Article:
Do Appearances Matter? (Short Answer: Yes)
We would all like to think that we’re above such mundane things as looks and presentation, but the fact is, appearances count — a lot. The good news is that this doesn’t necessarily mean that we have to be supermodels to get ahead.
(Photo via striatic/Flickr)
Although attractive people sometimes have an easier time getting promotions and raises (and sometimes don’t) the really important aspect of your appearance at work has to do with how you dress and carry yourself, not how your features are arranged.
Moriah Robbins at Levo League writes:
“During my first week at my first job, I got a phone call from one of my program leads warning me to dress more conservatively. About two weeks later, I got pulled aside again because I had worn a dress that was a little too tight for company standards. A few months down the road, I got a warning from a manager about not dressing professionally enough. She told me that no one was taking me seriously because of my appearance, and that if I ever wanted people to acknowledge me in a positive way, I needed to change this.”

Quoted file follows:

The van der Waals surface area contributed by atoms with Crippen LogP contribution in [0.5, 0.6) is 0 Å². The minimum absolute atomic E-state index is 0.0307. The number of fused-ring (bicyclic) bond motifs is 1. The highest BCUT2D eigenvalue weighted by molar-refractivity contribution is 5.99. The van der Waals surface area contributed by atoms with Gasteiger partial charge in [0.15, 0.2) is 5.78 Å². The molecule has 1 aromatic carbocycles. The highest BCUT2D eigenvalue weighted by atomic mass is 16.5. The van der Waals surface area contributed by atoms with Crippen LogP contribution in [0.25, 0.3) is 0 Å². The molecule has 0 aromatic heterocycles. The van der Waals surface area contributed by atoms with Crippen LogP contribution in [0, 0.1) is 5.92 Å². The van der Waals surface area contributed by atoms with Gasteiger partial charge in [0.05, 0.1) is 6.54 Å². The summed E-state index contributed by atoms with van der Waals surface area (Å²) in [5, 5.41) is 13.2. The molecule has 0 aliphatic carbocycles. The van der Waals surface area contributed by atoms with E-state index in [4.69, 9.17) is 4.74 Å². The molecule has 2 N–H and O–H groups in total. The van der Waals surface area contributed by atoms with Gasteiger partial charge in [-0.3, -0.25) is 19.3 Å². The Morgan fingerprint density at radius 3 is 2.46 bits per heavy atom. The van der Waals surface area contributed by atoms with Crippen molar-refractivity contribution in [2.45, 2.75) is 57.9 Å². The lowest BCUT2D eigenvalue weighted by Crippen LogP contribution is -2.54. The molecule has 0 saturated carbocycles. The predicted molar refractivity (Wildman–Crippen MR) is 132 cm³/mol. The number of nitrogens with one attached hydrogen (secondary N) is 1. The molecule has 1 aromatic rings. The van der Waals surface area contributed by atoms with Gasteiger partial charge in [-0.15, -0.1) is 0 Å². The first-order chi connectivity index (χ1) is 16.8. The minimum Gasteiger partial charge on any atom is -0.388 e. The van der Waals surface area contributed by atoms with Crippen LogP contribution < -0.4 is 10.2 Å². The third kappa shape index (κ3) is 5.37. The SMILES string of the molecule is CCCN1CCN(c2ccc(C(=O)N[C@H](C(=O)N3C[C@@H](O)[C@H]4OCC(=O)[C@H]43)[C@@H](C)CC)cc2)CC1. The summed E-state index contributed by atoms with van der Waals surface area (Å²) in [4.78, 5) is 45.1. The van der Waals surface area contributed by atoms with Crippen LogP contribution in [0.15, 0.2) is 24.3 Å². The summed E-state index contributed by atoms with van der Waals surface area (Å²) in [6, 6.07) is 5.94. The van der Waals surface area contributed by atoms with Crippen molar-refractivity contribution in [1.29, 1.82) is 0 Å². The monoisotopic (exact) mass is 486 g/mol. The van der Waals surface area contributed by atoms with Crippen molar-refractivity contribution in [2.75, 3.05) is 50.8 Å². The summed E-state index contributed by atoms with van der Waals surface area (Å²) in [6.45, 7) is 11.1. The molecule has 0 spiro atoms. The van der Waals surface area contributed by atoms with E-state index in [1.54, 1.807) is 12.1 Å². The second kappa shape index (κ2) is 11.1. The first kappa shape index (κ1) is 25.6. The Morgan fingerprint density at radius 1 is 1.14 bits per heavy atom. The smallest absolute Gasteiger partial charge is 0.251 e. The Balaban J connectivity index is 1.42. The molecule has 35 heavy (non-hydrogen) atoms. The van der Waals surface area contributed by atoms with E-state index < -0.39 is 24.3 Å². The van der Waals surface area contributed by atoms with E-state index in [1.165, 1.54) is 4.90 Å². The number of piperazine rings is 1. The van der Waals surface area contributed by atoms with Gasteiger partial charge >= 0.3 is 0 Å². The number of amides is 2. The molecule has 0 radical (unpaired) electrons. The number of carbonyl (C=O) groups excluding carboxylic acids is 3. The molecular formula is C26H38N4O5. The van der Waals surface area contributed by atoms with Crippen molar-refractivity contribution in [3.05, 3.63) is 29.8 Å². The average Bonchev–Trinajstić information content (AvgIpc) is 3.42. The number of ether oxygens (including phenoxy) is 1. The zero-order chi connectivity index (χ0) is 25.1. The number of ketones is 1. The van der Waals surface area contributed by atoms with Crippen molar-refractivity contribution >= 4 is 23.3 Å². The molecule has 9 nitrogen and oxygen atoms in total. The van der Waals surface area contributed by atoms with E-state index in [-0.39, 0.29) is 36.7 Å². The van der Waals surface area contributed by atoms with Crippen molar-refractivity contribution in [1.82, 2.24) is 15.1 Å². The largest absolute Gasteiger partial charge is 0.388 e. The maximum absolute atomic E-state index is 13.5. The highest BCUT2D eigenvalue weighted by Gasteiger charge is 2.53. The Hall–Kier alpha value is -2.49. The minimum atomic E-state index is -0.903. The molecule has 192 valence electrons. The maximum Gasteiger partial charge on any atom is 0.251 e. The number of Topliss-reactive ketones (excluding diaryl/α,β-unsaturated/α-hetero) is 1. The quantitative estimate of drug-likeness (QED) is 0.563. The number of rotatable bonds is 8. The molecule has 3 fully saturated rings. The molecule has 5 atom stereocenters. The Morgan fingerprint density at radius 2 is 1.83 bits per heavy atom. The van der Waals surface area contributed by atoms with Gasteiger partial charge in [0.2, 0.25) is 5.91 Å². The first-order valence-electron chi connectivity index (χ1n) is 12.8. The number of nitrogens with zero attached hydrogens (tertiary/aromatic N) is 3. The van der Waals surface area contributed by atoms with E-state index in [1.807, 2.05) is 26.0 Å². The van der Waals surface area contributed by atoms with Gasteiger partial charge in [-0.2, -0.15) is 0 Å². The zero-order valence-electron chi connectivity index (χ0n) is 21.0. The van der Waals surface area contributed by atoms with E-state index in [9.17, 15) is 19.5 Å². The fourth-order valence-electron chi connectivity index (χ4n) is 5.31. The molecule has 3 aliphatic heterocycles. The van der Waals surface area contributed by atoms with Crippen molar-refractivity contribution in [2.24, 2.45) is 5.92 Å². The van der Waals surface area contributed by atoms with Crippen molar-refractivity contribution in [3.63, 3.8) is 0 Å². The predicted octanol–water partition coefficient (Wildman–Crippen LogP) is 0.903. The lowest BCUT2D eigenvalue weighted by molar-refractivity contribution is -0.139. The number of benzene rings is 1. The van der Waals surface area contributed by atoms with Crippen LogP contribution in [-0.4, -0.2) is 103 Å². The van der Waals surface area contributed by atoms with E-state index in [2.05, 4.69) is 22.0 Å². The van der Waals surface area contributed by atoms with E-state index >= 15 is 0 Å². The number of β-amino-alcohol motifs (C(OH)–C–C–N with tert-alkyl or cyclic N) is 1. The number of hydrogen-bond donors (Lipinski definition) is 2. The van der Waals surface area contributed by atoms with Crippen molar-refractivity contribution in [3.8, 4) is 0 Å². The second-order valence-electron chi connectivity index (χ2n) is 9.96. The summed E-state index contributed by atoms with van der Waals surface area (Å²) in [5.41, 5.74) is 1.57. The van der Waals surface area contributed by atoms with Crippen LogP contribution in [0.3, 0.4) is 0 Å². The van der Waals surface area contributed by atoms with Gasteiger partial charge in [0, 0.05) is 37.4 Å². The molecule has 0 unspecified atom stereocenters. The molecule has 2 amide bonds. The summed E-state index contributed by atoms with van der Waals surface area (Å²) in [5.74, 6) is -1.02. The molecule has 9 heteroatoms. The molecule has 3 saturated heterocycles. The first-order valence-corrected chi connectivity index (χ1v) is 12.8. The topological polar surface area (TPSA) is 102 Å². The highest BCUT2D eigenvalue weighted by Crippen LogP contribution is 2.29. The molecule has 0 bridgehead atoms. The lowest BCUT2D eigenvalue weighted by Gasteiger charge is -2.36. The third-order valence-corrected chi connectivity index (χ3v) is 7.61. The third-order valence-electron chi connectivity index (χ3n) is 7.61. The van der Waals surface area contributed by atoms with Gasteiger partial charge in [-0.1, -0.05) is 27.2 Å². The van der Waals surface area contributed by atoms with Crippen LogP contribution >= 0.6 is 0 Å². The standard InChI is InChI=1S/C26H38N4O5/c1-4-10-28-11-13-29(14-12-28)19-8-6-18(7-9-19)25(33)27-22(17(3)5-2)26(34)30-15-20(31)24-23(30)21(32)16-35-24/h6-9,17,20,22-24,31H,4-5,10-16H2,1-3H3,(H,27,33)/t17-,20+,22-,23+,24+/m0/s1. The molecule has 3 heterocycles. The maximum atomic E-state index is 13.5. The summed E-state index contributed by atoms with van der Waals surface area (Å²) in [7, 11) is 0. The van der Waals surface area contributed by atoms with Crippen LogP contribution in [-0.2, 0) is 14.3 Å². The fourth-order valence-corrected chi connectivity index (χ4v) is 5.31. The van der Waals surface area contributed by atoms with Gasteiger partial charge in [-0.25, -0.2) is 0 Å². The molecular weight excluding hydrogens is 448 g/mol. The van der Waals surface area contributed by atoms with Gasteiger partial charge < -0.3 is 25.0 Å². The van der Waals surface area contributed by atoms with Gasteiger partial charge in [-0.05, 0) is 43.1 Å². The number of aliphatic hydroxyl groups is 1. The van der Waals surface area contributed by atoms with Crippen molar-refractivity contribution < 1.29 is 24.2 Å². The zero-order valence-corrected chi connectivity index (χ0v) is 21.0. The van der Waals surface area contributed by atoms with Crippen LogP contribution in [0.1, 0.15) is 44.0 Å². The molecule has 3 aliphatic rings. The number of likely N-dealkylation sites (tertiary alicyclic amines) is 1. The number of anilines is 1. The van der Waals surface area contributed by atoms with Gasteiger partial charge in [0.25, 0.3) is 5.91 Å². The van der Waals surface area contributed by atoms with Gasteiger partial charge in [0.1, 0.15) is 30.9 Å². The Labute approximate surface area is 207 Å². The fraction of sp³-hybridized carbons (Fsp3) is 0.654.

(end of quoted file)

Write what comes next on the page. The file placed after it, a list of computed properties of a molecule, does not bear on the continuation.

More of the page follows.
Ouch. Painful as that was to hear, though, her manager probably did her a favor. (Provided, of course, that her criticism was constructive and professional and didn’t cross a line.) So how can you make appearance work in your favor?
1. Look at how everyone else is dressed.
What’s appropriate for one job might be either too casual or too stuffy for another. Some workplaces are very traditional; others are freewheeling and anything-goes. If you’re a woman working in a field that’s mostly populated with men, your managers might advise you to dress conservatively — and even if it makes you grit your teeth to have to adapt your style in order to be accorded the respect you deserve, it’s probably good advice.
2. Dress for the job you want.
It’s a cliche at this point, but it’s still true. If you dress like an intern, you’re not going to become the boss anytime soon.
3. Hygiene first.
No matter what you wear, make sure it’s clean and pressed. And before you do that, make sure you’re clean and pressed, too. Even the most casual dress code is no excuse for being a bad work neighbor.
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